Daily Reading – Tuesday, May 3, 2011

Gavyn Davies: Anglo Saxon GDP not as weak as it appears

The past week has seen the publication of disappointing Q1 GDP data for both the US and the UK. On the surface, this seems worrying, since these two economies have always been the most vulnerable to double dip recessions, because of their exposure to housing and their bloated financial sectors. In both economies, the slowing GDP figures have led to calls for further fiscal or monetary stimulus. However, the official GDP statistics are probably exaggerating the extent to which the economies have in fact slowed down since the beginning of 2011.

The Big Picture: When Will S&P500 Regain All Its 2007-09 Losses?

If history is any guide, the S&P 500 Index is heading for new highs early next year. That is according to Thomas J. Lee, the chief U.S. equity strategist for JPMorgan (via Bloomberg’s Chart of the Day).

FT Alphaville: Volatile silver

As Dow Jones noted, two weeks of gains for the precious metal were erased in only 11 minutes as markets opened for electronic trading in Asia on Monday, with prices falling as much as 12 per cent in the session.

JESSE’S CAFÉ AMÉRICAIN: Gold Daily and Silver Weekly Charts – Fool Me Once Shame On You…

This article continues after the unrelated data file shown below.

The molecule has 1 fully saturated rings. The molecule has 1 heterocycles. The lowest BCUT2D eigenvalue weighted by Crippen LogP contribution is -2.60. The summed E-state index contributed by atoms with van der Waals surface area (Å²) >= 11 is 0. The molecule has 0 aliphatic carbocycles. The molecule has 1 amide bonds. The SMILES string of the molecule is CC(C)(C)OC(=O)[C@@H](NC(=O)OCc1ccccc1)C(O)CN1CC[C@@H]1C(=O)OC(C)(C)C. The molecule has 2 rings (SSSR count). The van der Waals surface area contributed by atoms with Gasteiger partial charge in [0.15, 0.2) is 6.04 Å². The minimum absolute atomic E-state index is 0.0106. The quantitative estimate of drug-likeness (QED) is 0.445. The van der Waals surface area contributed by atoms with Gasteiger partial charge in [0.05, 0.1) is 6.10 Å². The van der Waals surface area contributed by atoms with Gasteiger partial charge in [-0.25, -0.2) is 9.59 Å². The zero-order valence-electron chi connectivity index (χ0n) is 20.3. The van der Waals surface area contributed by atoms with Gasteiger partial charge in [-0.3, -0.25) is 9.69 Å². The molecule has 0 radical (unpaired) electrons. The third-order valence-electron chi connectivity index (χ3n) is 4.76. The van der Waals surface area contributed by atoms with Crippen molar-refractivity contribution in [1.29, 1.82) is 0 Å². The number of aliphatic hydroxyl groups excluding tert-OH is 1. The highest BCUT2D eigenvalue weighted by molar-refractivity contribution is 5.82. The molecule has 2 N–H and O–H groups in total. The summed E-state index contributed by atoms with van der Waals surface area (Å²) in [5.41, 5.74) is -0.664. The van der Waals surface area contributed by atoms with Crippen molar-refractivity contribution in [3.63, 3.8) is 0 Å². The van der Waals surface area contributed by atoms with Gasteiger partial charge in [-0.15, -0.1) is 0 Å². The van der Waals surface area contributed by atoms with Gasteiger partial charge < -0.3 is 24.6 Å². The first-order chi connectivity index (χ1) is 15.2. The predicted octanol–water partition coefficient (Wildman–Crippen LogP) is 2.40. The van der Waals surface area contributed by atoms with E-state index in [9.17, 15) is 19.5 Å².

One cannot help but notice that the bear raids in the precious metals sector are coming in thin trading and are notable for their lighter volumes as compared to buying. They are also coordinated across a variety of related products including mining stocks etc. which are likely used to hedge losses on the futures contracts.

JESSE’S CAFÉ AMÉRICAIN: CME Announces Third Margin Increase For Silver in a Week – Karma? Ain’t It a Bitch.

Some instant pundits were citing ‘exhaustion’ which they had seen in the silver market as a cause for the recent declines.

Only someone talking their book, or in complete ignorance of market dynamics, would cite ‘buyer exhaustion’ for such a precipitous decline when the exchange continues to raise margins, and the bears hit the price repeatedly in the off hours trade.

BeyondBRICs: Brazil’s misleading trade surplus

Take a look at Brazil’s trade balance and you might be surprised.

This is the country with one of the world’s most overvalued currencies, a currency which is now so strong that it is supposedly crippling exporters and flooding the country with cheap imports.

However, Brazil’s trade surplus actually widened for the third consecutive month in April and reached a record for the year, data showed on Monday.


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